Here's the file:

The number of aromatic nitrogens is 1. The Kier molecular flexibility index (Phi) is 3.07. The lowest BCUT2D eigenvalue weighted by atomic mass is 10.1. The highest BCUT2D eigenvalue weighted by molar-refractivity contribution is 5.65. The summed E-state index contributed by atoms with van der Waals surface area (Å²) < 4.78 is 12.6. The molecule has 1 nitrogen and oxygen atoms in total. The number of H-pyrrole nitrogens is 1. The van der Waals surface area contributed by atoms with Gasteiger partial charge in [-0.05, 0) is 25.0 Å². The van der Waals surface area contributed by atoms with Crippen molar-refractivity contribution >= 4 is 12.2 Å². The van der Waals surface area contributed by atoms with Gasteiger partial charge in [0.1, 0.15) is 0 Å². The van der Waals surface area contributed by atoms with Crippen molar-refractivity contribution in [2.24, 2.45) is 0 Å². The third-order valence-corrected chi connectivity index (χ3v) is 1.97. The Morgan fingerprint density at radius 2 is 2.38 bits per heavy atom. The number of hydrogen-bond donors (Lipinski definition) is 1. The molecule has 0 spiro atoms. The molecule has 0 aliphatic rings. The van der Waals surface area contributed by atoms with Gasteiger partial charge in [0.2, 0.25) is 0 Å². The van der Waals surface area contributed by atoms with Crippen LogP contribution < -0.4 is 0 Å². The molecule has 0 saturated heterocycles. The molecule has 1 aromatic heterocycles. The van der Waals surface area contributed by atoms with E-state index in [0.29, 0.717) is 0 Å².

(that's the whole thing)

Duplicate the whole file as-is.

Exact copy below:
The number of aromatic nitrogens is 1. The Kier molecular flexibility index (Phi) is 3.07. The lowest BCUT2D eigenvalue weighted by atomic mass is 10.1. The highest BCUT2D eigenvalue weighted by molar-refractivity contribution is 5.65. The summed E-state index contributed by atoms with van der Waals surface area (Å²) < 4.78 is 12.6. The molecule has 1 nitrogen and oxygen atoms in total. The number of H-pyrrole nitrogens is 1. The van der Waals surface area contributed by atoms with Gasteiger partial charge in [-0.05, 0) is 25.0 Å². The van der Waals surface area contributed by atoms with Crippen molar-refractivity contribution >= 4 is 12.2 Å². The van der Waals surface area contributed by atoms with Gasteiger partial charge in [0.1, 0.15) is 0 Å². The van der Waals surface area contributed by atoms with Crippen molar-refractivity contribution in [2.24, 2.45) is 0 Å². The third-order valence-corrected chi connectivity index (χ3v) is 1.97. The Morgan fingerprint density at radius 2 is 2.38 bits per heavy atom. The number of hydrogen-bond donors (Lipinski definition) is 1. The molecule has 0 spiro atoms. The molecule has 0 aliphatic rings. The van der Waals surface area contributed by atoms with Gasteiger partial charge in [0.2, 0.25) is 0 Å². The van der Waals surface area contributed by atoms with Crippen LogP contribution < -0.4 is 0 Å². The molecule has 0 saturated heterocycles. The molecule has 1 aromatic heterocycles. The van der Waals surface area contributed by atoms with E-state index in [0.29, 0.717) is 0 Å².